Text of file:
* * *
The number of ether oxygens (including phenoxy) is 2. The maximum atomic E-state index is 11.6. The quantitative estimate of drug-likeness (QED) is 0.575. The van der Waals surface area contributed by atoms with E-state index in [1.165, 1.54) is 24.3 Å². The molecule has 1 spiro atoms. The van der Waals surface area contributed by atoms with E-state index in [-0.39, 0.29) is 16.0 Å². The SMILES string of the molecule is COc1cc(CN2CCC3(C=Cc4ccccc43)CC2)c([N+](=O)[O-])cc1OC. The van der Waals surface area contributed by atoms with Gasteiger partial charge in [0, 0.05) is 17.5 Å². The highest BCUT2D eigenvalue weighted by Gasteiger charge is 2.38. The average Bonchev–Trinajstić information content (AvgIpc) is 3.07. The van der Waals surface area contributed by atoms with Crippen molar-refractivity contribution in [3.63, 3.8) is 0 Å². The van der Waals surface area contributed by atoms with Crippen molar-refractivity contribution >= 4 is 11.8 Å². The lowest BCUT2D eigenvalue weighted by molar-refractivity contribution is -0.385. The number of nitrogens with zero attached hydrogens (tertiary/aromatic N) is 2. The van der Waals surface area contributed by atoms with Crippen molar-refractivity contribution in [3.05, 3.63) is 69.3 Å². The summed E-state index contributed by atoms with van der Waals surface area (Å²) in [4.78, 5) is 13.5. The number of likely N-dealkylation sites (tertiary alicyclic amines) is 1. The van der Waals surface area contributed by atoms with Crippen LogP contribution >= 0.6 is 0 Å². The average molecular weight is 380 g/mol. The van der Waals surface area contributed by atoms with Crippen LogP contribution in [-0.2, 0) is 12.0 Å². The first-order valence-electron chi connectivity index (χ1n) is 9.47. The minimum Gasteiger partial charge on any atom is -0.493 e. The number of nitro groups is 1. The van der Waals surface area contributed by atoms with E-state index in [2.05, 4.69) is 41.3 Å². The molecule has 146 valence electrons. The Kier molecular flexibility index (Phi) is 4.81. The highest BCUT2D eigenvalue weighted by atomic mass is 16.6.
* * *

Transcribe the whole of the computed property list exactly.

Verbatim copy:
The number of ether oxygens (including phenoxy) is 2. The maximum atomic E-state index is 11.6. The quantitative estimate of drug-likeness (QED) is 0.575. The van der Waals surface area contributed by atoms with E-state index in [1.165, 1.54) is 24.3 Å². The molecule has 1 spiro atoms. The van der Waals surface area contributed by atoms with E-state index in [-0.39, 0.29) is 16.0 Å². The SMILES string of the molecule is COc1cc(CN2CCC3(C=Cc4ccccc43)CC2)c([N+](=O)[O-])cc1OC. The van der Waals surface area contributed by atoms with Gasteiger partial charge in [0, 0.05) is 17.5 Å². The highest BCUT2D eigenvalue weighted by Gasteiger charge is 2.38. The average Bonchev–Trinajstić information content (AvgIpc) is 3.07. The van der Waals surface area contributed by atoms with Crippen molar-refractivity contribution in [3.63, 3.8) is 0 Å². The van der Waals surface area contributed by atoms with Crippen molar-refractivity contribution >= 4 is 11.8 Å². The lowest BCUT2D eigenvalue weighted by molar-refractivity contribution is -0.385. The number of nitrogens with zero attached hydrogens (tertiary/aromatic N) is 2. The van der Waals surface area contributed by atoms with Crippen molar-refractivity contribution in [3.05, 3.63) is 69.3 Å². The summed E-state index contributed by atoms with van der Waals surface area (Å²) in [4.78, 5) is 13.5. The number of likely N-dealkylation sites (tertiary alicyclic amines) is 1. The van der Waals surface area contributed by atoms with Crippen LogP contribution >= 0.6 is 0 Å². The average molecular weight is 380 g/mol. The van der Waals surface area contributed by atoms with Crippen LogP contribution in [-0.2, 0) is 12.0 Å². The first-order valence-electron chi connectivity index (χ1n) is 9.47. The minimum Gasteiger partial charge on any atom is -0.493 e. The number of nitro groups is 1. The van der Waals surface area contributed by atoms with E-state index in [2.05, 4.69) is 41.3 Å². The molecule has 146 valence electrons. The Kier molecular flexibility index (Phi) is 4.81. The highest BCUT2D eigenvalue weighted by atomic mass is 16.6.